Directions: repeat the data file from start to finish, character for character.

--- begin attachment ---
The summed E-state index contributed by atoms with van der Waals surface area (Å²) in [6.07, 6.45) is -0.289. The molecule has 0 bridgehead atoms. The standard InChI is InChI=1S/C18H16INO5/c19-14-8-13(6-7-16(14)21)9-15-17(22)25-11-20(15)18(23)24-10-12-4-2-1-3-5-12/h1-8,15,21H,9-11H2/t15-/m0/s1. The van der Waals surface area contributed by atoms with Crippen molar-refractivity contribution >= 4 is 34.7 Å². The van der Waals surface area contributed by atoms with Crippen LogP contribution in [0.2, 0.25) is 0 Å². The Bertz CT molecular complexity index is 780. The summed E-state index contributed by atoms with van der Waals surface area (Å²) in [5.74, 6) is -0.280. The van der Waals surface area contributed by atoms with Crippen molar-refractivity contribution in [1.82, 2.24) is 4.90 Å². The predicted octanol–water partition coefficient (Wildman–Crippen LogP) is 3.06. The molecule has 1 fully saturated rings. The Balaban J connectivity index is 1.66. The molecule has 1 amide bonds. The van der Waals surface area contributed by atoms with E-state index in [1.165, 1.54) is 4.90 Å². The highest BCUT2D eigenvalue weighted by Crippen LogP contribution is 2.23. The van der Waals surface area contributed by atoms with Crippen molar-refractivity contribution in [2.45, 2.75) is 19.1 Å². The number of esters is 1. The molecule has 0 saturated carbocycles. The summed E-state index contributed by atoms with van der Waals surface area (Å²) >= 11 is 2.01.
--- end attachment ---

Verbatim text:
The summed E-state index contributed by atoms with van der Waals surface area (Å²) in [6.07, 6.45) is -0.289. The molecule has 0 bridgehead atoms. The standard InChI is InChI=1S/C18H16INO5/c19-14-8-13(6-7-16(14)21)9-15-17(22)25-11-20(15)18(23)24-10-12-4-2-1-3-5-12/h1-8,15,21H,9-11H2/t15-/m0/s1. The van der Waals surface area contributed by atoms with Crippen molar-refractivity contribution >= 4 is 34.7 Å². The van der Waals surface area contributed by atoms with Crippen LogP contribution in [0.2, 0.25) is 0 Å². The Bertz CT molecular complexity index is 780. The summed E-state index contributed by atoms with van der Waals surface area (Å²) in [5.74, 6) is -0.280. The van der Waals surface area contributed by atoms with Crippen molar-refractivity contribution in [1.82, 2.24) is 4.90 Å². The predicted octanol–water partition coefficient (Wildman–Crippen LogP) is 3.06. The molecule has 1 fully saturated rings. The Balaban J connectivity index is 1.66. The molecule has 1 amide bonds. The van der Waals surface area contributed by atoms with E-state index in [1.165, 1.54) is 4.90 Å². The highest BCUT2D eigenvalue weighted by Crippen LogP contribution is 2.23. The van der Waals surface area contributed by atoms with Crippen molar-refractivity contribution in [2.45, 2.75) is 19.1 Å². The number of esters is 1. The molecule has 0 saturated carbocycles. The summed E-state index contributed by atoms with van der Waals surface area (Å²) >= 11 is 2.01.